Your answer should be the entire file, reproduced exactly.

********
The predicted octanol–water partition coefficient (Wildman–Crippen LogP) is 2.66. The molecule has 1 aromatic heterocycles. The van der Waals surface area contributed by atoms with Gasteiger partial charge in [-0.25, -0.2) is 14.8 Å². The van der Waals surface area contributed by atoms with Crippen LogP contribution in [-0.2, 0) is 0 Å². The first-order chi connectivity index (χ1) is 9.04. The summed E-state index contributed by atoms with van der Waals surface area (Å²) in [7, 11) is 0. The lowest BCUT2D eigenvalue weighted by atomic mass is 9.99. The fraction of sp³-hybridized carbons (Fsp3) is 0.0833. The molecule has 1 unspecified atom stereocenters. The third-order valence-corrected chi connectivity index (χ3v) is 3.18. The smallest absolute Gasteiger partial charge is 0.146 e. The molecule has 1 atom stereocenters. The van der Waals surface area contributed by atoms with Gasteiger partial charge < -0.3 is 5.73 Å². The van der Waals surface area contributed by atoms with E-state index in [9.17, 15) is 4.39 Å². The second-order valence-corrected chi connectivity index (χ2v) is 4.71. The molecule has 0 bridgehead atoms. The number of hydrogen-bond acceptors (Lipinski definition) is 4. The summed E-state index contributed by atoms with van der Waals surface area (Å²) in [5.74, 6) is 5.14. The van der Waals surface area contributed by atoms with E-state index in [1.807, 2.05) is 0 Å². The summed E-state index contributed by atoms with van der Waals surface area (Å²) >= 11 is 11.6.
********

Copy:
The predicted octanol–water partition coefficient (Wildman–Crippen LogP) is 2.66. The molecule has 1 aromatic heterocycles. The van der Waals surface area contributed by atoms with Gasteiger partial charge in [-0.25, -0.2) is 14.8 Å². The van der Waals surface area contributed by atoms with Crippen LogP contribution in [-0.2, 0) is 0 Å². The first-order chi connectivity index (χ1) is 9.04. The summed E-state index contributed by atoms with van der Waals surface area (Å²) in [7, 11) is 0. The lowest BCUT2D eigenvalue weighted by atomic mass is 9.99. The fraction of sp³-hybridized carbons (Fsp3) is 0.0833. The molecule has 1 unspecified atom stereocenters. The third-order valence-corrected chi connectivity index (χ3v) is 3.18. The smallest absolute Gasteiger partial charge is 0.146 e. The molecule has 1 atom stereocenters. The van der Waals surface area contributed by atoms with Gasteiger partial charge < -0.3 is 5.73 Å². The van der Waals surface area contributed by atoms with E-state index in [9.17, 15) is 4.39 Å². The second-order valence-corrected chi connectivity index (χ2v) is 4.71. The molecule has 0 bridgehead atoms. The number of hydrogen-bond acceptors (Lipinski definition) is 4. The summed E-state index contributed by atoms with van der Waals surface area (Å²) in [5.74, 6) is 5.14. The van der Waals surface area contributed by atoms with E-state index in [1.807, 2.05) is 0 Å². The summed E-state index contributed by atoms with van der Waals surface area (Å²) >= 11 is 11.6.